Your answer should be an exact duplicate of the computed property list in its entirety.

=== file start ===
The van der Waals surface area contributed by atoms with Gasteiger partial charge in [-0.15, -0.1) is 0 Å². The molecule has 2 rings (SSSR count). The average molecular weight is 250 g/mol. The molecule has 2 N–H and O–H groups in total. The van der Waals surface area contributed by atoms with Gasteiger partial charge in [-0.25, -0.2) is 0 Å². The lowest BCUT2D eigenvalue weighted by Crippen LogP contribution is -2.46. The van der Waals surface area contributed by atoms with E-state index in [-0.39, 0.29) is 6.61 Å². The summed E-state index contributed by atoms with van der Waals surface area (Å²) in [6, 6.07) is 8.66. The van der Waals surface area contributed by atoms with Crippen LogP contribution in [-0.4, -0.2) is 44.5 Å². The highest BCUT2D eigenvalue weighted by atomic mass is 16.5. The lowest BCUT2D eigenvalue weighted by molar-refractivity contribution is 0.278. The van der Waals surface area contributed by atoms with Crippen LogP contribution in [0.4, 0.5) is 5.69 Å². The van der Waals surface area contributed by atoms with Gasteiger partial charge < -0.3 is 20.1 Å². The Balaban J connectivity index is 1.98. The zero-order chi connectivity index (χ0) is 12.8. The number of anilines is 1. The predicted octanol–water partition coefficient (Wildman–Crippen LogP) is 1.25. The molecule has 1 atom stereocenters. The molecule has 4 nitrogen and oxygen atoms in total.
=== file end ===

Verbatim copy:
The van der Waals surface area contributed by atoms with Gasteiger partial charge in [-0.15, -0.1) is 0 Å². The molecule has 2 rings (SSSR count). The average molecular weight is 250 g/mol. The molecule has 2 N–H and O–H groups in total. The van der Waals surface area contributed by atoms with Gasteiger partial charge in [-0.25, -0.2) is 0 Å². The lowest BCUT2D eigenvalue weighted by Crippen LogP contribution is -2.46. The van der Waals surface area contributed by atoms with E-state index in [-0.39, 0.29) is 6.61 Å². The summed E-state index contributed by atoms with van der Waals surface area (Å²) in [6, 6.07) is 8.66. The van der Waals surface area contributed by atoms with Crippen LogP contribution in [-0.4, -0.2) is 44.5 Å². The highest BCUT2D eigenvalue weighted by atomic mass is 16.5. The lowest BCUT2D eigenvalue weighted by molar-refractivity contribution is 0.278. The van der Waals surface area contributed by atoms with Crippen LogP contribution in [0.4, 0.5) is 5.69 Å². The van der Waals surface area contributed by atoms with Gasteiger partial charge < -0.3 is 20.1 Å². The Balaban J connectivity index is 1.98. The zero-order chi connectivity index (χ0) is 12.8. The number of anilines is 1. The predicted octanol–water partition coefficient (Wildman–Crippen LogP) is 1.25. The molecule has 1 atom stereocenters. The molecule has 4 nitrogen and oxygen atoms in total.